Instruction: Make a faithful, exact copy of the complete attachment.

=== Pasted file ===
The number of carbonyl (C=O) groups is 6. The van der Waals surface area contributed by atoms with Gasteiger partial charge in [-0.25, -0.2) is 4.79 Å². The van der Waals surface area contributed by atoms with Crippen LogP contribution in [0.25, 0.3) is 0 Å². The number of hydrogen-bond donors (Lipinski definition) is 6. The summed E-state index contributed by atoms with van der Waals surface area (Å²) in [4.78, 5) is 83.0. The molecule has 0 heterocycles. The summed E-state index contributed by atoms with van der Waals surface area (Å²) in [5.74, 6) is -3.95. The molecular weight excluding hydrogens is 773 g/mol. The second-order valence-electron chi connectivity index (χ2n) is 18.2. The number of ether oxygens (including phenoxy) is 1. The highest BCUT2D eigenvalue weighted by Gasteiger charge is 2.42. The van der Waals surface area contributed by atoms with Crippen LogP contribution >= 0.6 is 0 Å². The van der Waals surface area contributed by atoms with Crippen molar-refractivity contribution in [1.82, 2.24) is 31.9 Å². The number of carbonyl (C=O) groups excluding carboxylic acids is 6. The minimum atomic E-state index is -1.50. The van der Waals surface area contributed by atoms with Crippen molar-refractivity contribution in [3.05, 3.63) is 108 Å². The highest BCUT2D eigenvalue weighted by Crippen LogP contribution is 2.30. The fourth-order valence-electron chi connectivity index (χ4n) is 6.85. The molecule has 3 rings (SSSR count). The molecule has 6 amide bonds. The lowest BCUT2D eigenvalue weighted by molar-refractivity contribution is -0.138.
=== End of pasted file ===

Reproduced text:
The number of carbonyl (C=O) groups is 6. The van der Waals surface area contributed by atoms with Gasteiger partial charge in [-0.25, -0.2) is 4.79 Å². The van der Waals surface area contributed by atoms with Crippen LogP contribution in [0.25, 0.3) is 0 Å². The number of hydrogen-bond donors (Lipinski definition) is 6. The summed E-state index contributed by atoms with van der Waals surface area (Å²) in [4.78, 5) is 83.0. The molecule has 0 heterocycles. The summed E-state index contributed by atoms with van der Waals surface area (Å²) in [5.74, 6) is -3.95. The molecular weight excluding hydrogens is 773 g/mol. The second-order valence-electron chi connectivity index (χ2n) is 18.2. The number of ether oxygens (including phenoxy) is 1. The highest BCUT2D eigenvalue weighted by Gasteiger charge is 2.42. The van der Waals surface area contributed by atoms with Crippen LogP contribution >= 0.6 is 0 Å². The van der Waals surface area contributed by atoms with Crippen molar-refractivity contribution in [1.82, 2.24) is 31.9 Å². The number of carbonyl (C=O) groups excluding carboxylic acids is 6. The minimum atomic E-state index is -1.50. The van der Waals surface area contributed by atoms with Crippen molar-refractivity contribution in [3.05, 3.63) is 108 Å². The highest BCUT2D eigenvalue weighted by Crippen LogP contribution is 2.30. The fourth-order valence-electron chi connectivity index (χ4n) is 6.85. The molecule has 3 rings (SSSR count). The molecule has 6 amide bonds. The lowest BCUT2D eigenvalue weighted by molar-refractivity contribution is -0.138.